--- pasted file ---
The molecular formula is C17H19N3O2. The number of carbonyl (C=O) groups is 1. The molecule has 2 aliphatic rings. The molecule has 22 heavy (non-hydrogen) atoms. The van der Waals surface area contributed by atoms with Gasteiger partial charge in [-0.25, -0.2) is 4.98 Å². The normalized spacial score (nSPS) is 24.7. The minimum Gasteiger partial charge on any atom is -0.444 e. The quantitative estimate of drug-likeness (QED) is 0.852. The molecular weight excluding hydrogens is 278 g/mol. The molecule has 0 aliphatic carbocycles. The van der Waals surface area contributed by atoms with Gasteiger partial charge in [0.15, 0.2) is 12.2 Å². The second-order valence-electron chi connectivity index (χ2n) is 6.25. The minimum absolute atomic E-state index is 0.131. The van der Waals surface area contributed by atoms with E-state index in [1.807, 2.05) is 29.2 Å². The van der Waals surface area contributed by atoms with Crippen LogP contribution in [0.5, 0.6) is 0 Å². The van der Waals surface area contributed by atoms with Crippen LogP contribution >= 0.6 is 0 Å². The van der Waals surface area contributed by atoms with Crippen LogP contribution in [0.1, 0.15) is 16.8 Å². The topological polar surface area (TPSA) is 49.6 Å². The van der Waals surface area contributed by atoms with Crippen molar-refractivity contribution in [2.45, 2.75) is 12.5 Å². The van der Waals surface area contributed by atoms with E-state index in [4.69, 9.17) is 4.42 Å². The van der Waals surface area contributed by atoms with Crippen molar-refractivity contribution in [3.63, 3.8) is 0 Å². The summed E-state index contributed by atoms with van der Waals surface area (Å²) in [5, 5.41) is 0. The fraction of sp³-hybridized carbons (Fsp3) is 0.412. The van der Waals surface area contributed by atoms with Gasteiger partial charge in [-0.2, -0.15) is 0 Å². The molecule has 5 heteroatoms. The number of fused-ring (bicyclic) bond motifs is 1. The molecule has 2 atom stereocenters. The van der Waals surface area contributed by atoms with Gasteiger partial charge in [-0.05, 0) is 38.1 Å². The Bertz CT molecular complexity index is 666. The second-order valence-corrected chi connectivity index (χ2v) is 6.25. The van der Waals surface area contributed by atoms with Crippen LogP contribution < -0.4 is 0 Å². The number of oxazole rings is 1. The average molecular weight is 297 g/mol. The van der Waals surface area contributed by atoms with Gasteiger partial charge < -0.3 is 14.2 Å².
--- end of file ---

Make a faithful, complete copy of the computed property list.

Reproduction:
The molecular formula is C17H19N3O2. The number of carbonyl (C=O) groups is 1. The molecule has 2 aliphatic rings. The molecule has 22 heavy (non-hydrogen) atoms. The van der Waals surface area contributed by atoms with Gasteiger partial charge in [-0.25, -0.2) is 4.98 Å². The normalized spacial score (nSPS) is 24.7. The minimum Gasteiger partial charge on any atom is -0.444 e. The quantitative estimate of drug-likeness (QED) is 0.852. The molecular weight excluding hydrogens is 278 g/mol. The molecule has 0 aliphatic carbocycles. The van der Waals surface area contributed by atoms with Gasteiger partial charge in [0.15, 0.2) is 12.2 Å². The second-order valence-electron chi connectivity index (χ2n) is 6.25. The minimum absolute atomic E-state index is 0.131. The van der Waals surface area contributed by atoms with E-state index in [1.807, 2.05) is 29.2 Å². The van der Waals surface area contributed by atoms with Crippen LogP contribution in [0.5, 0.6) is 0 Å². The van der Waals surface area contributed by atoms with Crippen LogP contribution >= 0.6 is 0 Å². The van der Waals surface area contributed by atoms with Crippen LogP contribution in [0.1, 0.15) is 16.8 Å². The topological polar surface area (TPSA) is 49.6 Å². The van der Waals surface area contributed by atoms with Crippen molar-refractivity contribution in [2.45, 2.75) is 12.5 Å². The van der Waals surface area contributed by atoms with E-state index in [4.69, 9.17) is 4.42 Å². The van der Waals surface area contributed by atoms with Crippen molar-refractivity contribution in [3.63, 3.8) is 0 Å². The summed E-state index contributed by atoms with van der Waals surface area (Å²) in [5, 5.41) is 0. The fraction of sp³-hybridized carbons (Fsp3) is 0.412. The van der Waals surface area contributed by atoms with Gasteiger partial charge in [-0.2, -0.15) is 0 Å². The molecule has 5 heteroatoms. The number of fused-ring (bicyclic) bond motifs is 1. The molecule has 2 atom stereocenters. The van der Waals surface area contributed by atoms with Gasteiger partial charge in [-0.05, 0) is 38.1 Å². The Bertz CT molecular complexity index is 666. The second-order valence-corrected chi connectivity index (χ2v) is 6.25. The van der Waals surface area contributed by atoms with Crippen LogP contribution < -0.4 is 0 Å². The number of oxazole rings is 1. The average molecular weight is 297 g/mol. The van der Waals surface area contributed by atoms with Gasteiger partial charge < -0.3 is 14.2 Å².